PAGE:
That is due in large part to Patty. Let me tell you this, I shudder to think about the first draft I’d written that might be posted on LinkedIn. And in her gentle, professional way, Patty would slightly nudge me in the direction I should go, how to use the right phrases, if you will, how to organize the information so it tells a compelling story. But also be brief enough to get the point across. And because what I want to have individuals understand if they get a season is changing for me for my occupation. But my interest in doing good in society, being a contributor, and also finding new ways to be productive, if you will—that has not changed. And so LinkedIn, like reading a board, bio, or any other kind of materials that one might put out about themselves can be a one-dimensional platform. So people who read it aren’t listening to my voice, so I feel like it needs to be very efficient. So what they get out of it is truly the intent I had in mind. I did not know how to do that. That’s where having someone come along and help you, to hold your hand and guide you along the way, has been so productive. And so Navigate Forward has been the expertise that has been instrumental in helping me get my LinkedIn profile to the place where it is today.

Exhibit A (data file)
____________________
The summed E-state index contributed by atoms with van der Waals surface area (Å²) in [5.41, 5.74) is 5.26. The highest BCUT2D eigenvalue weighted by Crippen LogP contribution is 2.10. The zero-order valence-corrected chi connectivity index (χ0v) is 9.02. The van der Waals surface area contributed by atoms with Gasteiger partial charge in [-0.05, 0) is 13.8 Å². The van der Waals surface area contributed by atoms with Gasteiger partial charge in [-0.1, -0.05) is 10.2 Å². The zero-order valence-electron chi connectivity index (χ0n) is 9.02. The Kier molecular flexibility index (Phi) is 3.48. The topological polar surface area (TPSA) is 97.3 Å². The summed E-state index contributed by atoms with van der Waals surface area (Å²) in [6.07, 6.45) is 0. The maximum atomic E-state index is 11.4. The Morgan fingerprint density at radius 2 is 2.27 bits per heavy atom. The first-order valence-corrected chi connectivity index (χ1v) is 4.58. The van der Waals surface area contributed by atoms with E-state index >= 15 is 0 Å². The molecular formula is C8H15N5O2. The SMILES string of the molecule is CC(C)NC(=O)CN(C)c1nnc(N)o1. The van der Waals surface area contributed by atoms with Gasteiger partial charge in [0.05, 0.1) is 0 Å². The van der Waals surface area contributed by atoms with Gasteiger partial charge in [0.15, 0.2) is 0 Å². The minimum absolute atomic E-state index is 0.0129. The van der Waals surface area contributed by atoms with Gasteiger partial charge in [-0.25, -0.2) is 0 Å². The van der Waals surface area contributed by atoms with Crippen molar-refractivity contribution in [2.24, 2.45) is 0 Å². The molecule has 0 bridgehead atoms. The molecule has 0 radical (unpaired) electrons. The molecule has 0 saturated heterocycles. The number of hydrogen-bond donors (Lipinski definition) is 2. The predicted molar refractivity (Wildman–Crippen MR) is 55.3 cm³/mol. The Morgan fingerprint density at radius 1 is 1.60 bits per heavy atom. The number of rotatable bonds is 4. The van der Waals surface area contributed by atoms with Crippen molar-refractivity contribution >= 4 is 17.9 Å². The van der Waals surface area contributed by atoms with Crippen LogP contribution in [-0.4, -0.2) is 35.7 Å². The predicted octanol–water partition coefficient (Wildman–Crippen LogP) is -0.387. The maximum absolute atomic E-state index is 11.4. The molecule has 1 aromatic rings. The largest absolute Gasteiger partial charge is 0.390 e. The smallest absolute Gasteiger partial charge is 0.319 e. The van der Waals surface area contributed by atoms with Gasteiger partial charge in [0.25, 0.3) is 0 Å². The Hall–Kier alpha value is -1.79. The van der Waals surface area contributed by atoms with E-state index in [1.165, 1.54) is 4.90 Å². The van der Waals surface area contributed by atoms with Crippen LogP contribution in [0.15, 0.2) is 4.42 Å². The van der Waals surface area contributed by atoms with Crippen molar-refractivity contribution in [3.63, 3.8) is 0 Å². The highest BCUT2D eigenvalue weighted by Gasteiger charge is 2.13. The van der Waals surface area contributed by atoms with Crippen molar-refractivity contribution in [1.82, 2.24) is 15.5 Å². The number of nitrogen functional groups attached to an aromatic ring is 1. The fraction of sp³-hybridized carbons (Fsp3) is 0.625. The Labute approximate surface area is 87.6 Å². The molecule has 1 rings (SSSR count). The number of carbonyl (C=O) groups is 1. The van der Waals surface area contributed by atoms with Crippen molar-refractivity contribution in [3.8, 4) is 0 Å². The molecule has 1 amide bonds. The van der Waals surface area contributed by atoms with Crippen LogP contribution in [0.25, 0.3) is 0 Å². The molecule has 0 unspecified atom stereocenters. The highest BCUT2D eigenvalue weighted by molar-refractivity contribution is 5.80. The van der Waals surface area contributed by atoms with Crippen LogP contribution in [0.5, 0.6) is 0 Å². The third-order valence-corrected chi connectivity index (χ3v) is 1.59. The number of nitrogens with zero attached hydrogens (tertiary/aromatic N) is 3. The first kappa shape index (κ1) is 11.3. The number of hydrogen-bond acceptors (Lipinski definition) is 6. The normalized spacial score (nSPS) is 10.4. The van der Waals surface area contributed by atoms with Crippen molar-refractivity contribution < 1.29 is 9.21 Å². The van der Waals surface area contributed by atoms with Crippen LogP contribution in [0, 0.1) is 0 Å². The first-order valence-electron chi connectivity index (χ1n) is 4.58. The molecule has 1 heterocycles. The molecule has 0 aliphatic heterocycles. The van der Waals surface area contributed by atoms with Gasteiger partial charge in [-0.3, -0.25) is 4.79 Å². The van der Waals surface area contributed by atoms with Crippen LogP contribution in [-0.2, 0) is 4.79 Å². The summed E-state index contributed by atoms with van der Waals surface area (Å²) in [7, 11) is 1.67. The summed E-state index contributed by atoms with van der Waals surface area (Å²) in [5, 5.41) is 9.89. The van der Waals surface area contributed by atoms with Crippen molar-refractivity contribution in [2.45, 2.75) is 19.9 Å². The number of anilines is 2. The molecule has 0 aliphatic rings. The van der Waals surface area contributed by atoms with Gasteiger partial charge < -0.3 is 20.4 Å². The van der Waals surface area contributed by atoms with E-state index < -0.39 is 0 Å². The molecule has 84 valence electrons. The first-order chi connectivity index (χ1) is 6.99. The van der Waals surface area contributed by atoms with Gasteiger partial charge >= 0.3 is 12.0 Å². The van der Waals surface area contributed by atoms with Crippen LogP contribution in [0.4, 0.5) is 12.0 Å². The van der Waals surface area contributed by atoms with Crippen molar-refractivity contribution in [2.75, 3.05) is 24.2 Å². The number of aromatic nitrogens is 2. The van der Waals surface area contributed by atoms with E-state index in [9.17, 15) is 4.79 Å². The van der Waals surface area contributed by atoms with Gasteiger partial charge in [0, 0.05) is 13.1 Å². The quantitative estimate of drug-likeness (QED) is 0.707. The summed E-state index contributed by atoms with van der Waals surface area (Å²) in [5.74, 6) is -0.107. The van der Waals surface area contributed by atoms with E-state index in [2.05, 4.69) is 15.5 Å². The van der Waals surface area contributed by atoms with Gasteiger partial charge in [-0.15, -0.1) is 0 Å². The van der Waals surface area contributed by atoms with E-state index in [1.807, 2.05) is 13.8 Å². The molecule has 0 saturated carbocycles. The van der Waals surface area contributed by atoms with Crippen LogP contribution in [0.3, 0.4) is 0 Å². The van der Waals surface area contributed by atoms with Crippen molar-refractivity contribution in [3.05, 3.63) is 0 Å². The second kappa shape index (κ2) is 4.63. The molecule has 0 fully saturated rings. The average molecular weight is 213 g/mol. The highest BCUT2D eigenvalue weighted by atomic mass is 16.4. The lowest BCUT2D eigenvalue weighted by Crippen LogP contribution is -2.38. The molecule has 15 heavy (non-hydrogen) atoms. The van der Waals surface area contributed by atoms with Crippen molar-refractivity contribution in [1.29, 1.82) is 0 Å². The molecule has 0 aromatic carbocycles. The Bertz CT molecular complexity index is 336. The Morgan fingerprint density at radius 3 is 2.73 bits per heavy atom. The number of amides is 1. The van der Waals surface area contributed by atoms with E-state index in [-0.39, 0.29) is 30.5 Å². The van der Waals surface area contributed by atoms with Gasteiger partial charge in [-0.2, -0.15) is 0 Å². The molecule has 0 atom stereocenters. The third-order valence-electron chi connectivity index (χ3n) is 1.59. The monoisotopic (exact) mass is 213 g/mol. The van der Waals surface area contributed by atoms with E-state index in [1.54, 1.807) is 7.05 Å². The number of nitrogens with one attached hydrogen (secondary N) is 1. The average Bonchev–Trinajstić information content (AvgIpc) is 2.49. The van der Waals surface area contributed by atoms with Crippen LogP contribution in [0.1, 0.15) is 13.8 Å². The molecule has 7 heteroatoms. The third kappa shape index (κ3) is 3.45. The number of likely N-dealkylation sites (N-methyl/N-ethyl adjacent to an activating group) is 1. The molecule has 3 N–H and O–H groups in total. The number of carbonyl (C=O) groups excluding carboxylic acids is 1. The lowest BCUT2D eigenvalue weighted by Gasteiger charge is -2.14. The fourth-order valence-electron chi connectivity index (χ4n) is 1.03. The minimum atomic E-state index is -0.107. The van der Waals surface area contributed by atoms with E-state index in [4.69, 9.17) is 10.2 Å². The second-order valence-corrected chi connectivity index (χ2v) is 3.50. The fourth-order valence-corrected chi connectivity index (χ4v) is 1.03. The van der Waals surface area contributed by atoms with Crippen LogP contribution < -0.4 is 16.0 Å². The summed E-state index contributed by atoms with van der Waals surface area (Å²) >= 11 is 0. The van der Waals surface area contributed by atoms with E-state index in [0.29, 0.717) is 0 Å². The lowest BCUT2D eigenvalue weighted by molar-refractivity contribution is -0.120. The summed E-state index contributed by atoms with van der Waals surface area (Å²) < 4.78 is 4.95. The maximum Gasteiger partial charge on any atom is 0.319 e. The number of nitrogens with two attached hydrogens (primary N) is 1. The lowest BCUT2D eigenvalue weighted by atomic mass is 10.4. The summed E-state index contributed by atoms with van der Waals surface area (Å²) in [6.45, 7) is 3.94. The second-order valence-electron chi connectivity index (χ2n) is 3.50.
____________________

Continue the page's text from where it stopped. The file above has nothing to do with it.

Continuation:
Anne Sample (21:09)
Doug, I’m thinking Patty might be the right person to talk to us about legacy planning and what it is because what we have found is with leaders like Maurice who have so much humility, and who have been nose to the grindstone keeping their organizations running and been focused on the challenges right in front of them, I think Patty’s the one who can really talk about kind of how we back up and start this work. Because Maurice, I just remember from our very first conversation, both how impressed I was by you but how clear I was that one of the challenges was going to be helping you keep your humility and authenticity but also be able to really bring yourself to life through some of the work that we do.
Patty Hamm (21:54)